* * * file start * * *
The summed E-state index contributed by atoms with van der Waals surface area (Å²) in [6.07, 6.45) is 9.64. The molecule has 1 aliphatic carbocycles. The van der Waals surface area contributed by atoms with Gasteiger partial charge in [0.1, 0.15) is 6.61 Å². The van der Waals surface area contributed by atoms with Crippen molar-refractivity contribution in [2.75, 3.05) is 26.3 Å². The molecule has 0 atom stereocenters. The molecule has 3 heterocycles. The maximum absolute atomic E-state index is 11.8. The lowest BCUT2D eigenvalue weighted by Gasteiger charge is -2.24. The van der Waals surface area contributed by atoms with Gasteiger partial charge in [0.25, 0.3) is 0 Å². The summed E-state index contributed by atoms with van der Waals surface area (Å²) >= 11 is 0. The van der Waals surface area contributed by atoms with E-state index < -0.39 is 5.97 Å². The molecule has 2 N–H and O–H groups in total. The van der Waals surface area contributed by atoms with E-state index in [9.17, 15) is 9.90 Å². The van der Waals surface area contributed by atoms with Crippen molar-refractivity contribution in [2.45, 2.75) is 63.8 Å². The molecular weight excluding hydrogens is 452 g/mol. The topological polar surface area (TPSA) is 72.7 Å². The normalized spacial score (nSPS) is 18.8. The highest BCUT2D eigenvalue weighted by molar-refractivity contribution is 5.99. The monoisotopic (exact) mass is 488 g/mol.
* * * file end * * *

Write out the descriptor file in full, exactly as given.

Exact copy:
The summed E-state index contributed by atoms with van der Waals surface area (Å²) in [6.07, 6.45) is 9.64. The molecule has 1 aliphatic carbocycles. The van der Waals surface area contributed by atoms with Gasteiger partial charge in [0.1, 0.15) is 6.61 Å². The van der Waals surface area contributed by atoms with Crippen molar-refractivity contribution in [2.75, 3.05) is 26.3 Å². The molecule has 0 atom stereocenters. The molecule has 3 heterocycles. The maximum absolute atomic E-state index is 11.8. The lowest BCUT2D eigenvalue weighted by Gasteiger charge is -2.24. The van der Waals surface area contributed by atoms with Gasteiger partial charge in [0.25, 0.3) is 0 Å². The summed E-state index contributed by atoms with van der Waals surface area (Å²) >= 11 is 0. The van der Waals surface area contributed by atoms with E-state index < -0.39 is 5.97 Å². The molecule has 2 N–H and O–H groups in total. The van der Waals surface area contributed by atoms with E-state index in [9.17, 15) is 9.90 Å². The van der Waals surface area contributed by atoms with Crippen molar-refractivity contribution in [2.45, 2.75) is 63.8 Å². The molecular weight excluding hydrogens is 452 g/mol. The topological polar surface area (TPSA) is 72.7 Å². The normalized spacial score (nSPS) is 18.8. The highest BCUT2D eigenvalue weighted by molar-refractivity contribution is 5.99. The monoisotopic (exact) mass is 488 g/mol.